The head of the Islamic Madhahib University has said that cooperation among Qom and Najaf seminaries with Al-Azhar will deliver a blow to religious prejudice and violence.
Imam of Al-Azhar Ahmed el-Tayeb has said that senior Sunni and Shiite clerics should issue religious edicts banning the killing of all Muslims.
The imam made the comment on a TV program in Egypt, calling on Muslim clerics and scholars to attend a joint meeting in Cairo, set aside their differences and condemn and ban the killing of Sunni and Shiite Muslims. Egypt’s top Muslim authority also called on Sunni scholars to issue a fatwa prohibiting the killing of Shiite Muslims.He urged Shiite scholars too to issue a similar fatwa prohibiting the killing of Sunni Muslims.
Ahmed el-Tayeb [stressed that his call was aimed at “burying sectarian strife” and halting the “bloodbath” that is gripping the region and] said that such fatwas will help build a culture of coexistence and peace between members of two Muslim denominations.
His call for a joint meeting this year comes after Al-Azhar held an International Counterterrorism Conference in December. From Iran, Chancellor of the Islamic Madhahib [Faiths] University Ahmad Moballeghi took part and delivered a speech in the conference.
Sources of emulations in Iran, including Grand Ayatollahs Lotfollah Safi Golpaygani, Nasser Makarem Shirazi, Abdul-Karim Mousavi Ardebili and Jafar Sobhani, praised Al-Azhar’s initiative, saying it can establish a link between Qom Seminary School and Al-Azhar.
In reaction to a call by the Al-Azhar Islamic Center for holding a joint meeting of Sunni and Shiite scholars later this year, Moballeghi told reporters that the way to keep prejudice and religious extremism at bay goes through the kind of dialogue which leads to fatwas that protect the Muslim community.
The following is the translation of an excerpt of his comments published by Tasnim News Agency on August 1:
Remaining in limbo, that is to say failing to issue religious edicts or issuing toothless edicts, amounts to washing opportunities down the drain and giving the enemies of Islam an edge, he said, adding, “Such failures by Islamic scholars will only serve the interests of prejudiced groups like ISIS which go out of their way to tarnish the reputation of the Muslim community and make Shiite-Sunni relations tense. We need to act before it gets too late.”
He hailed as a great opportunity a recent invitation extended by Grand Sheikh of Al-Azhar to Shiite and Sunni scholars to come together and issue fatwas against extremism and the massacre of Muslims and said the call does have all the features to become a milestone for Muslims and Islamic relations.
He said that Qom Seminary and Al-Azhar each hosted a conference in condemnation of Takfiri violence last year. I was invited to the conference in Egypt which was very good and Qom Seminary hailed the measure of A-Azhar.
The Iranian cleric further said the imam of Al-Azhar has long held views supporting calm in the ranks of Islamic nations, citing his invitation to Iranian clerics to attend the conference.
He said that unity among Shiites and Sunnis entails dialogue and agreement between the two in a bid to respect the red lines of each other, keep the atmosphere calm and turn up the heat on extremist Takfiris.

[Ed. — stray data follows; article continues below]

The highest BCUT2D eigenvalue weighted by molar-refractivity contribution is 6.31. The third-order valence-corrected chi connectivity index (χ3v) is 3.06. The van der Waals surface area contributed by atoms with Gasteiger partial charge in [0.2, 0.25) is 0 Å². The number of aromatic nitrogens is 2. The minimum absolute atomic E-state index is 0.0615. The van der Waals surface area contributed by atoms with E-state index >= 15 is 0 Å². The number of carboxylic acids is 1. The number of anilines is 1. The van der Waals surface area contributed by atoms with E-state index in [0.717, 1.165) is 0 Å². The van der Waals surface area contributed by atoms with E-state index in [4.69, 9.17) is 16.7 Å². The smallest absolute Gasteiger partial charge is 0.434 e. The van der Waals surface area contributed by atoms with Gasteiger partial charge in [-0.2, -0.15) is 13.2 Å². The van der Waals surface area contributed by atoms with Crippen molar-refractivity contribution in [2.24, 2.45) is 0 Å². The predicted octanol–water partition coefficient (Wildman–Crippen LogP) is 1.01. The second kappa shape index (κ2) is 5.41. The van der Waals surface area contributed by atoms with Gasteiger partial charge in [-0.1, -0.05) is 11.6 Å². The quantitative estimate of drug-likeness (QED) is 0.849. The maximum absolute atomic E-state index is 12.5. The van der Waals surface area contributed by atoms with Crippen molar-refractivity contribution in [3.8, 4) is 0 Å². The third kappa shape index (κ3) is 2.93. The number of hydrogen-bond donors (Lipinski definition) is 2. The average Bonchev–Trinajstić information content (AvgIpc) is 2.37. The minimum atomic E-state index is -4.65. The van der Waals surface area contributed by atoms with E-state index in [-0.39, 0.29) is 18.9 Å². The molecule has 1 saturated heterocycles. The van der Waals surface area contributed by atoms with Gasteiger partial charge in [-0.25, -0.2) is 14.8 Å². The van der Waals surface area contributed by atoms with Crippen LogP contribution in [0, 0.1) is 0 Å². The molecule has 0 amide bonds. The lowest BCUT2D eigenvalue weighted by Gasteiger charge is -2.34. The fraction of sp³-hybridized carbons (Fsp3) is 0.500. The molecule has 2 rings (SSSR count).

The university chancellor went on to say that the institution in charge of proximity* [among Islamic faiths] or any other organizations should go among the ranks of Muslims in the community, adding that to carry the message of proximity across, those involved should make their presence felt in Muslim societies, skillfully hold dialogue, let go of the details and reach a consensus on general themes which serve the interests of the Islamic community.
Moballeghi also said that the Supreme Leader of the Islamic Revolution and sources of emulation are fully aware of the importance of Muslim unity. He said the Supreme Leader’s fatwa on unity in the world of Islam and his praise for Al-Azhar’s stance played an effective role and improved the situation, adding that the current situation today necessitates another fatwa to be issued.
Al-Azhar and Qom Seminary School are not expected to see eye to eye on everything, but they can reach a consensus on the red lines, he said.
Dr. Moballeghi said the call for unity has been made by Al-Azhar, adding for years similar calls have been coming from Qom Seminary School, but what matters now is that the two take steps toward a joint objective.
He further said that the imam of Al-Azhar delivered an excellent speech on the need for unity and renunciation of violence in a conference in condemnation of Takfiri violence [last year], adding that we should not take a stance today which may dissuade Al-Azhar from the path it is now walking down.
Proximity refers to dialogue among Islamic sects and denominations focusing on common ground to achieve unity in the world of Islam.
[The late Ayatollah Seyyed Hossein Borujerdi held special views on bringing about proximity among different Islamic sects. Ayatollah Borujerdi was an advocate of unity and solidarity of the Islamic world and tried to create a kind of proximity among different Muslim sects. To that end, he corresponded with Dar ul-Taqrib (Center of Proximity) in Cairo and its founders. Ayatollah Borujerdi, was sensitive and averse towards sectarian divisiveness among Muslims, and tried his very best to prevent it. ]
[Sheikh Mahmoud Shaltut was a prominent Egyptian Sunni religious scholar and Islamic theologian best known for his work in Islamic reform. Sheikh Shaltut is remembered for encouraging harmonious interactions between the Sunnis and Shiites. He maintained close relations with prominent Shiite figures such as Seyyed Hossein Borujerdi and zealously campaigned for open discussion and cooperation between the two branches. Shaltut desperately wanted to overcome misconstructions and avoid quarrels between the two sects.]